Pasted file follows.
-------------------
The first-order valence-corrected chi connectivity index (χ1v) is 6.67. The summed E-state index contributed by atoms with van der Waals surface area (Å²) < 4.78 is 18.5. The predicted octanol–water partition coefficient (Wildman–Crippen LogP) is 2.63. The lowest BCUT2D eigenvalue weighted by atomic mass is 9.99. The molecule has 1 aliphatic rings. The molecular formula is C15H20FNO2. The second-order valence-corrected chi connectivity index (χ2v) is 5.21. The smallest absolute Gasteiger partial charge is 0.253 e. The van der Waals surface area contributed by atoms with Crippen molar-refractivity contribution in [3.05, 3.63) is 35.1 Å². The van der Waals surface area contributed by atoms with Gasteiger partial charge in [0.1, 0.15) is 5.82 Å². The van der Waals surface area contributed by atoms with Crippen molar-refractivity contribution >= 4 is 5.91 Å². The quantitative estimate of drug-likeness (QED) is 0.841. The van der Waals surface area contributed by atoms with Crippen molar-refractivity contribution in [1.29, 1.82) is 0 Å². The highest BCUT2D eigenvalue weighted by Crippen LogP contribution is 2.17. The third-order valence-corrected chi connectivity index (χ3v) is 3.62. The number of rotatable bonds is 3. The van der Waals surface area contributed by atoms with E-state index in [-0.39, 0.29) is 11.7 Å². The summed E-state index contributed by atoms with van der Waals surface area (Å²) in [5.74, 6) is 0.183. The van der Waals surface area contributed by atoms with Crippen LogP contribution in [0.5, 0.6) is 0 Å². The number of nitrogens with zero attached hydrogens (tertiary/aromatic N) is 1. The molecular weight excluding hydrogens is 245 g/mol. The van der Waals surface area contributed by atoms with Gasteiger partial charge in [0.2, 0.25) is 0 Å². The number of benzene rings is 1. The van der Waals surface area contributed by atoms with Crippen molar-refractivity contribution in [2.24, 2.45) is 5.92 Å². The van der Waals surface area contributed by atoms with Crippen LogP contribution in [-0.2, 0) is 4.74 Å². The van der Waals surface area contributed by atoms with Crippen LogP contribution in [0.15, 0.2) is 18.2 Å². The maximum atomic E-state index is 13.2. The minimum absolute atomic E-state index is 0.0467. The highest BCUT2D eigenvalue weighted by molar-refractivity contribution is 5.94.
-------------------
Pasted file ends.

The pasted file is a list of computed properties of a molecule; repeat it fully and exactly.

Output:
The first-order valence-corrected chi connectivity index (χ1v) is 6.67. The summed E-state index contributed by atoms with van der Waals surface area (Å²) < 4.78 is 18.5. The predicted octanol–water partition coefficient (Wildman–Crippen LogP) is 2.63. The lowest BCUT2D eigenvalue weighted by atomic mass is 9.99. The molecule has 1 aliphatic rings. The molecular formula is C15H20FNO2. The second-order valence-corrected chi connectivity index (χ2v) is 5.21. The smallest absolute Gasteiger partial charge is 0.253 e. The van der Waals surface area contributed by atoms with Crippen molar-refractivity contribution in [3.05, 3.63) is 35.1 Å². The van der Waals surface area contributed by atoms with Gasteiger partial charge in [0.1, 0.15) is 5.82 Å². The van der Waals surface area contributed by atoms with Crippen molar-refractivity contribution >= 4 is 5.91 Å². The quantitative estimate of drug-likeness (QED) is 0.841. The van der Waals surface area contributed by atoms with Crippen molar-refractivity contribution in [1.29, 1.82) is 0 Å². The highest BCUT2D eigenvalue weighted by Crippen LogP contribution is 2.17. The third-order valence-corrected chi connectivity index (χ3v) is 3.62. The number of rotatable bonds is 3. The van der Waals surface area contributed by atoms with E-state index in [-0.39, 0.29) is 11.7 Å². The summed E-state index contributed by atoms with van der Waals surface area (Å²) in [5.74, 6) is 0.183. The van der Waals surface area contributed by atoms with Crippen LogP contribution in [0.5, 0.6) is 0 Å². The number of nitrogens with zero attached hydrogens (tertiary/aromatic N) is 1. The molecular weight excluding hydrogens is 245 g/mol. The van der Waals surface area contributed by atoms with Gasteiger partial charge in [0.2, 0.25) is 0 Å². The number of benzene rings is 1. The van der Waals surface area contributed by atoms with Crippen molar-refractivity contribution in [2.24, 2.45) is 5.92 Å². The van der Waals surface area contributed by atoms with Crippen LogP contribution in [-0.2, 0) is 4.74 Å². The van der Waals surface area contributed by atoms with Crippen LogP contribution in [0.15, 0.2) is 18.2 Å². The maximum atomic E-state index is 13.2. The minimum absolute atomic E-state index is 0.0467. The highest BCUT2D eigenvalue weighted by molar-refractivity contribution is 5.94.